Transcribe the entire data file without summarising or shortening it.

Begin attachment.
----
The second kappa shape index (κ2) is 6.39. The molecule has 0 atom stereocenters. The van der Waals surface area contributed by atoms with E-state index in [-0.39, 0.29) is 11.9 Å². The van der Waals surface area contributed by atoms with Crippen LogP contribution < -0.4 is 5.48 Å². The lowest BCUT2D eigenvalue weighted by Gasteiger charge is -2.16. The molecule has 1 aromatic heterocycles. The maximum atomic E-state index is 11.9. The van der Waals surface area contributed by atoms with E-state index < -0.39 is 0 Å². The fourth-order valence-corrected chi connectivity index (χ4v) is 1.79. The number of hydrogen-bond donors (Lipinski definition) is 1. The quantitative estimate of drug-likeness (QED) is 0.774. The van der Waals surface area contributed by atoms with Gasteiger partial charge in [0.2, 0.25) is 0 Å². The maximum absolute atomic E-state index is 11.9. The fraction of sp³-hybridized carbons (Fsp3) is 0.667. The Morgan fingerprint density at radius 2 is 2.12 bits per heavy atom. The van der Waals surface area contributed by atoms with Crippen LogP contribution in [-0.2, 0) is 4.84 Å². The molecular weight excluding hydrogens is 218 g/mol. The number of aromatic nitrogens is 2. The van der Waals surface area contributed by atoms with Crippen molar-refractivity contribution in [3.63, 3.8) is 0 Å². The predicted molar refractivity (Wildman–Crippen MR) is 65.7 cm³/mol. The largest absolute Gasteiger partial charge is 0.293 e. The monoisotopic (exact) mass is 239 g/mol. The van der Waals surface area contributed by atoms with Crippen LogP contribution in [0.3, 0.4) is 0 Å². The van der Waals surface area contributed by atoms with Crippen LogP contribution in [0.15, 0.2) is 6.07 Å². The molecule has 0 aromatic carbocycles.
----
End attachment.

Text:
The second kappa shape index (κ2) is 6.39. The molecule has 0 atom stereocenters. The van der Waals surface area contributed by atoms with E-state index in [-0.39, 0.29) is 11.9 Å². The van der Waals surface area contributed by atoms with Crippen LogP contribution < -0.4 is 5.48 Å². The lowest BCUT2D eigenvalue weighted by Gasteiger charge is -2.16. The molecule has 1 aromatic heterocycles. The maximum atomic E-state index is 11.9. The van der Waals surface area contributed by atoms with E-state index < -0.39 is 0 Å². The fourth-order valence-corrected chi connectivity index (χ4v) is 1.79. The number of hydrogen-bond donors (Lipinski definition) is 1. The quantitative estimate of drug-likeness (QED) is 0.774. The van der Waals surface area contributed by atoms with Gasteiger partial charge in [0.2, 0.25) is 0 Å². The maximum absolute atomic E-state index is 11.9. The fraction of sp³-hybridized carbons (Fsp3) is 0.667. The Morgan fingerprint density at radius 2 is 2.12 bits per heavy atom. The van der Waals surface area contributed by atoms with Crippen LogP contribution in [-0.2, 0) is 4.84 Å². The molecular weight excluding hydrogens is 218 g/mol. The number of aromatic nitrogens is 2. The van der Waals surface area contributed by atoms with Crippen molar-refractivity contribution in [3.63, 3.8) is 0 Å². The predicted molar refractivity (Wildman–Crippen MR) is 65.7 cm³/mol. The largest absolute Gasteiger partial charge is 0.293 e. The monoisotopic (exact) mass is 239 g/mol. The van der Waals surface area contributed by atoms with Crippen LogP contribution in [0.3, 0.4) is 0 Å². The van der Waals surface area contributed by atoms with Crippen LogP contribution in [0.15, 0.2) is 6.07 Å². The molecule has 0 aromatic carbocycles.